When Real Madrid come to town; a huge night for third tier Unionistas de Salamanca in the Copa de Rey
Spanish giants against a club with a borrowed arena holding 4,000 spectators
The queues began to form before daylight on Monday. Tickets, the early-risers knew, were scarce, and the event they wanted to be at is probably a once-in-a-lifetime.
Unionistas de Salamanca, struggling to stay in the third tier of Spanish football, against Real Madrid, 13-time winners of the European Cup, is a very special Copa del Rey tie, and it has animated a young, unique club and a city that misses the big-time.
There will be space for barely 4,000 spectators in Unionistas’ borrowed arena, and some of those who lined up at the club’s small shop in the El Tormes shopping mall at the beginning of the week for tickets were set to be disappointed.
There had been various manoeuvres to increase the capacity for the grandest match in Unionistas’s short history, but none had been approved, and the whys and wherefores of those sagas tell much about how this particular club operates. They are as unlike Real Madrid as is possible for a professional football club to be.
There was a case to have Wednesday night’s fixture shifted to Madrid’s vast Bernabeu arena. Real were willing and offered to grant their minnow opponents the ‘home’ share of gate receipts, provided Unionistas looked after the financial obligations around stewarding, policing and so on.
According to the Unionistas vice-president, Javier Tejedor, “we did speak to Madrid in a moment of desperation about it and they made the offer, but really we never wanted to take this game away from Salamanca, so that wasn’t an option”.
The profits would likely have been very good, but the spirit in which the club was formed, by supporters, to be run and owned by supporters, would have been compromised.
Another option was to move the match to Salamanca’s larger stadium, the Helmantico, which seats 17,000. But that is the home of local rivals, Salamanca UDS, and neither they nor Unionistas were ready to put rivalries aside for a night.
The antipathy between the city’s two clubs is fierce. Both were formed in 2013, following the dissolution of Union Deportiva Salamanca, a proud old club who in the mid 1970s finished as high at seventh in the top division in Spain. But seven years ago, crippling debts killed UD Salamanca, to the particular regret of the city’s most celebrated footballing son.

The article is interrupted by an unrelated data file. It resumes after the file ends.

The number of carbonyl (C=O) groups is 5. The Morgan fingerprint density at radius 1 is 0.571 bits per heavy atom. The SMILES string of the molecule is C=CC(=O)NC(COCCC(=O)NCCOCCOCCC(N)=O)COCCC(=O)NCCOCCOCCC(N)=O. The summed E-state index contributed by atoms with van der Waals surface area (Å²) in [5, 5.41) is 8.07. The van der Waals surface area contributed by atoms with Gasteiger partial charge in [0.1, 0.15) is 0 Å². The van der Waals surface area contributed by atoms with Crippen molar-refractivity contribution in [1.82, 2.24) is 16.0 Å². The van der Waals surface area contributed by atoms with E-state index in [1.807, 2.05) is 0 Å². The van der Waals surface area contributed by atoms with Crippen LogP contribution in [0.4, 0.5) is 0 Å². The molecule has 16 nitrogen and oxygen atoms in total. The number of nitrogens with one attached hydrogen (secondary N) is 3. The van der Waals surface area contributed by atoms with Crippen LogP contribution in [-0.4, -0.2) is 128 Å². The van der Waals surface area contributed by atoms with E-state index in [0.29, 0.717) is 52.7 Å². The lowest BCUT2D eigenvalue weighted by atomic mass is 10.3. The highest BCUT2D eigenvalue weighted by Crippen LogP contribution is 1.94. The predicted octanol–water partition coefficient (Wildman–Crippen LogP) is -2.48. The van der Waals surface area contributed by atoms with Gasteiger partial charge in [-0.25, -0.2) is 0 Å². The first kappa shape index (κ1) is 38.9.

Vicente del Bosque, manager of Spain when they won the 2010 World Cup and architect of a pair of Real Madrid’s Champions League titles, is from Salamanca, some 200km east of Madrid, and began his playing career there.
Football in Del Bosque's elegant hometown now divides across two distinct institutions. Salamanca UDS are largely bankrolled by a Mexican investor, Manuel Lovato. Unionistas are run as a collective, most of the directors from the same group of fans who got together in a pizzeria seven years ago determined a phoenix should rise from the ashes of UD Salamanca and be insured against the fate that befell the old club.
Unionistas only spend what they can bring in, which means an annual wage bill for players of around €400,000 (Dh1.63m), or, in modern football currency, about five days pay for Real Madrid’s Eden Hazard.
Members pay no more than €60 for being part of the club, which explains why applications for membership soared once the draw had pitted Unionistas against Madrid. Top ticket prices for non-members on Wednesday are barely more than the membership fee, and the club have suspended taking new applications because of what they call “an avalanche” of requests to join.
Once they had determined to play the game at their usual home, they hoped temporary stands could be erected. But there were problems with those plans, too. Home for Unionistas is a borrowed athletics arena, and the athletes who used it complained that putting extra seating in front of the small existing stands would damage the track.
“It has been a bit of a nightmare, actually,” vice-president Tejedor told El Norte de Castilla, “with all the meetings and the fact we directors all have normal jobs to do. But I hope we can enjoy the day itself.”
Unionistas, promoted three times since they were founded but currently struggling in Spain’s Segunda B, where their neighbours Salamanca UDS also compete, know the tie is a glorious mismatch.
But in their back of their minds is one celebrated precedent that, 10 years ago, gave Spanish football a new word, ‘Alcorconazo’. It describes the night Real Madrid played Alcorcon in the last 32 of the Copa del Rey, and not only lost, but were humiliated, 4-0. Alcorcon were in the Segunda B at the time, just as Unionistas are now.
Updated: January 22, 2020 07:55 AM